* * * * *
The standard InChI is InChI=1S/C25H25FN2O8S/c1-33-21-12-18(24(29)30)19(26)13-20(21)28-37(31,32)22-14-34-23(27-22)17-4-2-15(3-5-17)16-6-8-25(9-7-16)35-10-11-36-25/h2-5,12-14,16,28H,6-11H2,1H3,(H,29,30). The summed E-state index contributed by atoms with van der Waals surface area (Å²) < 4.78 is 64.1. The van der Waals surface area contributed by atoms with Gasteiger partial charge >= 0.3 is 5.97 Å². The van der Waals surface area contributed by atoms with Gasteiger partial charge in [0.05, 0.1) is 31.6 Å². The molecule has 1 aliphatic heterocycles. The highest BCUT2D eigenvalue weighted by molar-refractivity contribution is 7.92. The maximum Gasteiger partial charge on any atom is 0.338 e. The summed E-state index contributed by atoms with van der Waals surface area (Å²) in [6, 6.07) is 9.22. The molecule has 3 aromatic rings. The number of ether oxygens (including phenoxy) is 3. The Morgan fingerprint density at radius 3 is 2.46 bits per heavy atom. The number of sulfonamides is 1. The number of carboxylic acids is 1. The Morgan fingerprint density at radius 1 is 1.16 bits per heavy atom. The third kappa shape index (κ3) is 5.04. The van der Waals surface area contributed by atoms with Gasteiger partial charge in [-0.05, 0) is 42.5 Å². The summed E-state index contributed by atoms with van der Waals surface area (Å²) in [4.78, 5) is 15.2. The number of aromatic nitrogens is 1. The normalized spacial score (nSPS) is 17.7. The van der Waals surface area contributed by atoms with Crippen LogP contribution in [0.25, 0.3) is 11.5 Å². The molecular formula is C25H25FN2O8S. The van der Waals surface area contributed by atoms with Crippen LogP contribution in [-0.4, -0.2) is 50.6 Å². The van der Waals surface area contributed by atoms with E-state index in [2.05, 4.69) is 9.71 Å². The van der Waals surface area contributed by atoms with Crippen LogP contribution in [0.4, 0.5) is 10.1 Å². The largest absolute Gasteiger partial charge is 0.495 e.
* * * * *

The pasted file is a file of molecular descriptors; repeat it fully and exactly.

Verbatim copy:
The standard InChI is InChI=1S/C25H25FN2O8S/c1-33-21-12-18(24(29)30)19(26)13-20(21)28-37(31,32)22-14-34-23(27-22)17-4-2-15(3-5-17)16-6-8-25(9-7-16)35-10-11-36-25/h2-5,12-14,16,28H,6-11H2,1H3,(H,29,30). The summed E-state index contributed by atoms with van der Waals surface area (Å²) < 4.78 is 64.1. The van der Waals surface area contributed by atoms with Gasteiger partial charge >= 0.3 is 5.97 Å². The van der Waals surface area contributed by atoms with Gasteiger partial charge in [0.05, 0.1) is 31.6 Å². The molecule has 1 aliphatic heterocycles. The highest BCUT2D eigenvalue weighted by molar-refractivity contribution is 7.92. The maximum Gasteiger partial charge on any atom is 0.338 e. The summed E-state index contributed by atoms with van der Waals surface area (Å²) in [6, 6.07) is 9.22. The molecule has 3 aromatic rings. The number of ether oxygens (including phenoxy) is 3. The Morgan fingerprint density at radius 3 is 2.46 bits per heavy atom. The number of sulfonamides is 1. The number of carboxylic acids is 1. The Morgan fingerprint density at radius 1 is 1.16 bits per heavy atom. The third kappa shape index (κ3) is 5.04. The van der Waals surface area contributed by atoms with Gasteiger partial charge in [-0.05, 0) is 42.5 Å². The summed E-state index contributed by atoms with van der Waals surface area (Å²) in [4.78, 5) is 15.2. The number of aromatic nitrogens is 1. The normalized spacial score (nSPS) is 17.7. The van der Waals surface area contributed by atoms with Crippen LogP contribution in [0.25, 0.3) is 11.5 Å². The molecular formula is C25H25FN2O8S. The van der Waals surface area contributed by atoms with Crippen LogP contribution in [-0.4, -0.2) is 50.6 Å². The van der Waals surface area contributed by atoms with E-state index in [2.05, 4.69) is 9.71 Å². The van der Waals surface area contributed by atoms with Crippen LogP contribution in [0.4, 0.5) is 10.1 Å². The largest absolute Gasteiger partial charge is 0.495 e.